Decades-Old Data Shows Auroras on Jupiter's Moon Ganymede in a New Light

This image of Jupiter's moon Ganymede, the largest satellite in our solar system, was taken by NASA's Galileo spacecraft. (Image credit: NASA)

New data on Jupiter's moon Ganymede, coming from a mission 20 years old, highlights the ways in which this very alien moon is surprisingly Earthlike: Auroras shine over its polar caps, it's cocooned by a strong magnetic field and it might even harbor oceans.

In a new statement, NASA revealed that data from the Galileo spacecraft, which explored the Jupiter system from 1995 to 2003, is presently helping scientists get a fresh take on Ganymede's environment.

Ganymede is the largest moon in the entire solar system. It's just slightly smaller than the planet Mars and has a radius of 1,635 miles (2,631.2 kilometers). [Photos of Ganymede, Jupiter's Largest Moon]

Ganymede is also a unique solar-system body because it's the only moon with an internally generated magnetosphere. This magnetic-field region surrounds Ganymede like a bubble and shelters it from cosmic radiation. And, just like on Earth, the magnetosphere causes auroras near this moon's poles.

In this illustration, the moon Ganymede orbits the giant planet Jupiter. Ganymede is depicted with auroras, which were observed by NASA’s Hubble Space Telescope. (Image credit: NASA/ESA)

Scientists sought to learn more about why these glowing lights shine so brightly on Ganymede, according to the NASA statement, which was released on Monday (April 30). Magnetosphere research may also help us better understand how life might exist around solar-system moons or on exoplanets, the space agency said.

"We are now coming back over 20 years later to take a new look at some of the data that was never published and finish the story," Glyn Collinson said in NASA's recent statement. Collinson is the lead author of a recent paper about Ganymede's magnetosphere and is a research associate at NASA’s Goddard Space Flight Center in Greenbelt, Maryland. "We found there's a whole piece no one knew about," Collinson added.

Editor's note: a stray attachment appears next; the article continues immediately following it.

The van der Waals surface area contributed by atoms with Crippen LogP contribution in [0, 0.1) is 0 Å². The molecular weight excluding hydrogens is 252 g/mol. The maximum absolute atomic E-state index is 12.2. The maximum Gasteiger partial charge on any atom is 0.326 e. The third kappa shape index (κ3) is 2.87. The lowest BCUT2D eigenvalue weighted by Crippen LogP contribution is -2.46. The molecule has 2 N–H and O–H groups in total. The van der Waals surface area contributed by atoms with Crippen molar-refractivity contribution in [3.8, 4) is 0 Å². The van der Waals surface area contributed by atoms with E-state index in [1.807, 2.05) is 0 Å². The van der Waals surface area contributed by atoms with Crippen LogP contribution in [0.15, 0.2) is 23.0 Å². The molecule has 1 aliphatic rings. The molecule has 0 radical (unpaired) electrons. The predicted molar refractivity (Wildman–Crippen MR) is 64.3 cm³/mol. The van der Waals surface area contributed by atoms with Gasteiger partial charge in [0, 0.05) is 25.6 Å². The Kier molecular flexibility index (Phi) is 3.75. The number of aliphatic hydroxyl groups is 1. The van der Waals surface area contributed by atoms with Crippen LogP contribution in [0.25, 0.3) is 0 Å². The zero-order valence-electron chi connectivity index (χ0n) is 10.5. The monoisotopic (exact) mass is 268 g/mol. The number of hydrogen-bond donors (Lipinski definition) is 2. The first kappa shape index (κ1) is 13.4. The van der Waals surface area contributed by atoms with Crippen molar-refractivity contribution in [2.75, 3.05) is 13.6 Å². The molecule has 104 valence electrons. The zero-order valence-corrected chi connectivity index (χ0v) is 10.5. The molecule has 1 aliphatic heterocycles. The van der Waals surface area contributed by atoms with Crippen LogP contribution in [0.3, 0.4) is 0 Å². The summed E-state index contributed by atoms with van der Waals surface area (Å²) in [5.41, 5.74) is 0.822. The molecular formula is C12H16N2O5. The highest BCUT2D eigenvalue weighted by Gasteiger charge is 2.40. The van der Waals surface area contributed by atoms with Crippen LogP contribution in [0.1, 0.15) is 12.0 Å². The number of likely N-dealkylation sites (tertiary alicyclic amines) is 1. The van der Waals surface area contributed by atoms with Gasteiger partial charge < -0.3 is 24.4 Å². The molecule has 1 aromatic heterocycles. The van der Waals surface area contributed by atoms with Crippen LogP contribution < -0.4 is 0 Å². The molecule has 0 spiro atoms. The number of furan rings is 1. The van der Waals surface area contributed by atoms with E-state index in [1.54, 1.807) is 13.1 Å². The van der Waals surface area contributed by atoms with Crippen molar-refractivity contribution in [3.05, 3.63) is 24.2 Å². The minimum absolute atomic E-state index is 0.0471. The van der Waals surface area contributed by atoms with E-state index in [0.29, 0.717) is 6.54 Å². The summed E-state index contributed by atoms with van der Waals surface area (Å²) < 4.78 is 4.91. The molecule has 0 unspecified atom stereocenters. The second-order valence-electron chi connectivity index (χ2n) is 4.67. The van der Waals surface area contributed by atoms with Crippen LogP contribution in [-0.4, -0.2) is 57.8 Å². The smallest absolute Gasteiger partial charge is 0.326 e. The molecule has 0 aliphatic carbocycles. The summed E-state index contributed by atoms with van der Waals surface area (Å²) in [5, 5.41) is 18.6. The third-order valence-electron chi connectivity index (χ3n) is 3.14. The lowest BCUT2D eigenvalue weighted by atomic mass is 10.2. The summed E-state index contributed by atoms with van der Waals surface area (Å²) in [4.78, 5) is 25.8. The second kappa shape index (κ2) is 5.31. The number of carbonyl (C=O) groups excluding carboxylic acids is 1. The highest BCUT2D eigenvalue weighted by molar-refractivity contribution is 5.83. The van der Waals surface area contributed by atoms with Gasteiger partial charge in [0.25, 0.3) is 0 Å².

This infographic describes Ganymede's magnetosphere. (Image credit: Mary Pat Hrybyk-Keith/NASA's Goddard Space Flight Center)

Galileo's Plasma Subsystem (PLS) instrument captured data about, well, plasma. Ganymede's magnetic field directs plasma, an electrically charged gas, and causes these excited particles to occasionally collect at the moon's poles, thereby causing the auroras. PLS also took data about how Jupiter's own magnetosphere influences plasma's movement around Ganymede.

The recent study analyzed one of Galileo's fortuitous observations. During a flyby, the spacecraft witnessed strong flows of plasma moving between Jupiter and Ganymede. This is possible because Jupiter emits radiation, too, not unlike the sun. According to NASA officials, the magnetospheres of Ganymede and Jupiter reconnected, causing the intense pump of plasma that would move toward Ganymede's poles and create the unusually bright auroras.

According to NASA officials, the Galileo PLS data collected during the strong-flow event may also provide new insights about Ganymede's subsurface oceans, which have the benefit of being shielded by Ganymede's magnetosphere.

The findings were published on Monday (April 30) in the journal Geophysical Research Letters.

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Doris Elin Urrutia
Contributing Writer

Doris is a science journalist and contributor. She received a B.A. in Sociology and Communications at Fordham University in New York City. Her first work was published in collaboration with London Mining Network, where her love of science writing was born. Her passion for astronomy started as a kid when she helped her sister build a model solar system in the Bronx. She got her first shot at astronomy writing as a editorial intern and continues to write about all things cosmic for the website. Doris has also written about microscopic plant life for Scientific American’s website and about whale calls for their print magazine. She has also written about ancient humans for Inverse, with stories ranging from how to recreate Pompeii’s cuisine to how to map the Polynesian expansion through genomics. She currently shares her home with two rabbits. Follow her on twitter at @salazar_elin.